Gem City Playbook: It's All in the Execution
Although air transportation is one of the safest means of travel, 1 in 3 Americans
I point this out because this type of situation is governed by irrational fear — just like the fear of your next big idea "being stolen." The reality is that both of these situations are very rare.
Every day you can find individuals working on their "next big thing," and every day that person hears something along the lines of "don't tell too many people about it, or someone might take it." The fear of someone stealing it and doing it first has now taken up room in your head.
However, there are two main reasons why this likely won't happen.
First, your idea really isn't all that important. It's the execution that matters. The truth is that few ideas are exclusive: Google was not the first search engine — they just out-executed the competition.
Second, people are busy. Even if someone loves your idea, the chances of them putting in the time and energy to see it through are pretty close to nil.
Recently, I had a conversation with Alice DeGeorge, owner of Presque Isle Printing Services and host of "Keeping It Local; Keeping Erie Awesome" on Jet Radio 1400 AM and 96.7 FM. I asked her about her thoughts on this issue; first asking her a little more about her background.
"Originally, I went to school for website design and management with a minor in graphic design," Alice tells me on the phone. "After school, I worked for a few print companies before I started my own." The path that led Alice to start her own business was as circuitous as most entrepreneurs'. "After my paychecks bounced three times with the first print company I worked for, I decided to move on." She got another print job until that business was sold to another company. "After that, I decided I didn't want to work for anyone anymore." She had six weeks to figure it all out. "The day I left my job, I opened the doors to my business — and this December will be our tenth anniversary."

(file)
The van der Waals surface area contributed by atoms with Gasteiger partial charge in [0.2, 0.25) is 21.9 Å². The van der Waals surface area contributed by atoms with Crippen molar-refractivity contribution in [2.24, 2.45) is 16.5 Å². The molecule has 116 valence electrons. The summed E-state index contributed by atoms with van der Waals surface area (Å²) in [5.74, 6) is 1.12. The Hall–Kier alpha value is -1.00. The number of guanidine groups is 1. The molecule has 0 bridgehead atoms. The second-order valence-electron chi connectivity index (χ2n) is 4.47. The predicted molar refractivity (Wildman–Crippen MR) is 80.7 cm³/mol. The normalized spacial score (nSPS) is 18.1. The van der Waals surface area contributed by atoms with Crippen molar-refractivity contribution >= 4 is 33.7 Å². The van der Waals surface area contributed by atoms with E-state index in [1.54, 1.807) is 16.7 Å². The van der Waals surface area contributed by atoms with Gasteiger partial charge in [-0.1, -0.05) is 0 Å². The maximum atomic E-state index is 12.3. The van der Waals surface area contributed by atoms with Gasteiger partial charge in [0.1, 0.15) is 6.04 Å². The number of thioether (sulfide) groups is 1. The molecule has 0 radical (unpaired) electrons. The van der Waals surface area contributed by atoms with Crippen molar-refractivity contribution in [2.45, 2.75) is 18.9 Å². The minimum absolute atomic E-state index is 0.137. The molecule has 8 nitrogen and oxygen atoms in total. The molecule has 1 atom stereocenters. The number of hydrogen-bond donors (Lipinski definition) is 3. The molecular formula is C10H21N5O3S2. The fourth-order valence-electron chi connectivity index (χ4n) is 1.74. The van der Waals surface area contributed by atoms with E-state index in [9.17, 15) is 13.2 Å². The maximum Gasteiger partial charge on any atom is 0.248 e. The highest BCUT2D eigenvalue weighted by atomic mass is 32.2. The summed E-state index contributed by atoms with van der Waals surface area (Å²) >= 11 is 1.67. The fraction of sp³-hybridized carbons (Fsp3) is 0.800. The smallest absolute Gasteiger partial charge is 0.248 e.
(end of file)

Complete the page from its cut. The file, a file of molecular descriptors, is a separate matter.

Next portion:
But it wasn't easy. "I had no idea what I was doing. I blindly started the process of starting a business — but I got
As the print industry is very competitive, I asked Alice her thoughts on the fear of others stealing someone's big idea. "While I know it happens, it's rare. Most of your idea comes down to
She fully understands the fear, however. "But by keeping your ideas close to the vest, you miss out on constructive feedback, and the opportunity to let others help you progress." And she adds, "Don't be afraid to fail. Without failure, you won't learn. All experiences — good or bad — are worth going through." She emphasizes that we need to be more humble. "The old adage, what doesn't kill you makes you stronger, really holds true. The universe will keep giving you more experiences that will continue to give you strength."
There is a phrase: "ideas are cheap. It's the execution that matters." If you can't deliver the right product or service to the customer in a way that differentiates yourself from your competitors—then your business won't be around long anyhow.
Be exclusive in your conversations, but trust the process. By thinking you cannot share your idea with anyone—you give it no room to grow — let alone persist. Talking to others — especially those in the arena — are tools for education.
At the end of our conversation, Alice tells me, "If you are focusing on what people might be doing behind you, you're never going to be able to move forward."
Rebecca Styn is the Executive Director of the Idea Fund Erie, a nonprofit organization that supports entrepreneurial development and is the proprietor of Room 33 Speakeasy. She is also completing her Ph.D. in Leadership and Organizational Learning from Gannon University. Follow her on twitter at @rstyn